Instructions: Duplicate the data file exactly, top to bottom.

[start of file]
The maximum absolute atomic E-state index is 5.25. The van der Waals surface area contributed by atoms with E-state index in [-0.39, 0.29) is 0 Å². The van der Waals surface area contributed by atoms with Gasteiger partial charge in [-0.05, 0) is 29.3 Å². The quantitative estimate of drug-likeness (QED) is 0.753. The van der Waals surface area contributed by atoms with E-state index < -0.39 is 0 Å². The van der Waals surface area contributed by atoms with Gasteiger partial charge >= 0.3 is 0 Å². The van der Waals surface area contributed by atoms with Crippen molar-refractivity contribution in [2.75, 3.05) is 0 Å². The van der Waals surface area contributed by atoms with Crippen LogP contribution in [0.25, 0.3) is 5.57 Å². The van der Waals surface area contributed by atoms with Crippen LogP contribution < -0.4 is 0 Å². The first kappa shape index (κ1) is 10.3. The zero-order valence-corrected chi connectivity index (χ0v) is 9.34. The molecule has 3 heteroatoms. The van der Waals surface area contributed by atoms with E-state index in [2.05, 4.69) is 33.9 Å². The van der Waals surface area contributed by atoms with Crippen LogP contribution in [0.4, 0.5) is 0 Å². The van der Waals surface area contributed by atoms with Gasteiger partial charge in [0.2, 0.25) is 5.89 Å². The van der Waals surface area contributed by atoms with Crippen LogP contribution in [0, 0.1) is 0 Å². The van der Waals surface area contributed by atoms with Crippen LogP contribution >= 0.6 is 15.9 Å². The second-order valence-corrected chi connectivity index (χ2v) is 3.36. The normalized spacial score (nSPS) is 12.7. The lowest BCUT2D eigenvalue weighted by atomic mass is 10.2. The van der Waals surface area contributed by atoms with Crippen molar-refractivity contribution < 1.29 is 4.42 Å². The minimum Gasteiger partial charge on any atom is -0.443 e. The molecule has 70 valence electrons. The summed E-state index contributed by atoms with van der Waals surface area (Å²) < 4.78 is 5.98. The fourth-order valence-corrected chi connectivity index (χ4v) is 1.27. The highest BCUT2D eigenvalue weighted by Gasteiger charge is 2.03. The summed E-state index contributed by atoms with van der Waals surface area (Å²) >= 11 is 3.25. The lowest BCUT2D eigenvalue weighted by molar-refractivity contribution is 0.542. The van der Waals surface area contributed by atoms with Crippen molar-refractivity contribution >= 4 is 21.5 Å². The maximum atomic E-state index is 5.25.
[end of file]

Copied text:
The maximum absolute atomic E-state index is 5.25. The van der Waals surface area contributed by atoms with E-state index in [-0.39, 0.29) is 0 Å². The van der Waals surface area contributed by atoms with Gasteiger partial charge in [-0.05, 0) is 29.3 Å². The quantitative estimate of drug-likeness (QED) is 0.753. The van der Waals surface area contributed by atoms with E-state index < -0.39 is 0 Å². The van der Waals surface area contributed by atoms with Gasteiger partial charge >= 0.3 is 0 Å². The van der Waals surface area contributed by atoms with Crippen molar-refractivity contribution in [2.75, 3.05) is 0 Å². The van der Waals surface area contributed by atoms with Crippen LogP contribution in [0.25, 0.3) is 5.57 Å². The van der Waals surface area contributed by atoms with Crippen LogP contribution < -0.4 is 0 Å². The first kappa shape index (κ1) is 10.3. The zero-order valence-corrected chi connectivity index (χ0v) is 9.34. The molecule has 3 heteroatoms. The van der Waals surface area contributed by atoms with E-state index in [2.05, 4.69) is 33.9 Å². The van der Waals surface area contributed by atoms with Crippen LogP contribution in [0.4, 0.5) is 0 Å². The van der Waals surface area contributed by atoms with Gasteiger partial charge in [0.2, 0.25) is 5.89 Å². The van der Waals surface area contributed by atoms with Crippen LogP contribution in [0, 0.1) is 0 Å². The van der Waals surface area contributed by atoms with Crippen LogP contribution >= 0.6 is 15.9 Å². The second-order valence-corrected chi connectivity index (χ2v) is 3.36. The normalized spacial score (nSPS) is 12.7. The lowest BCUT2D eigenvalue weighted by atomic mass is 10.2. The van der Waals surface area contributed by atoms with Crippen molar-refractivity contribution < 1.29 is 4.42 Å². The minimum Gasteiger partial charge on any atom is -0.443 e. The molecule has 70 valence electrons. The summed E-state index contributed by atoms with van der Waals surface area (Å²) < 4.78 is 5.98. The fourth-order valence-corrected chi connectivity index (χ4v) is 1.27. The highest BCUT2D eigenvalue weighted by Gasteiger charge is 2.03. The summed E-state index contributed by atoms with van der Waals surface area (Å²) >= 11 is 3.25. The lowest BCUT2D eigenvalue weighted by molar-refractivity contribution is 0.542. The van der Waals surface area contributed by atoms with Crippen molar-refractivity contribution >= 4 is 21.5 Å². The maximum atomic E-state index is 5.25.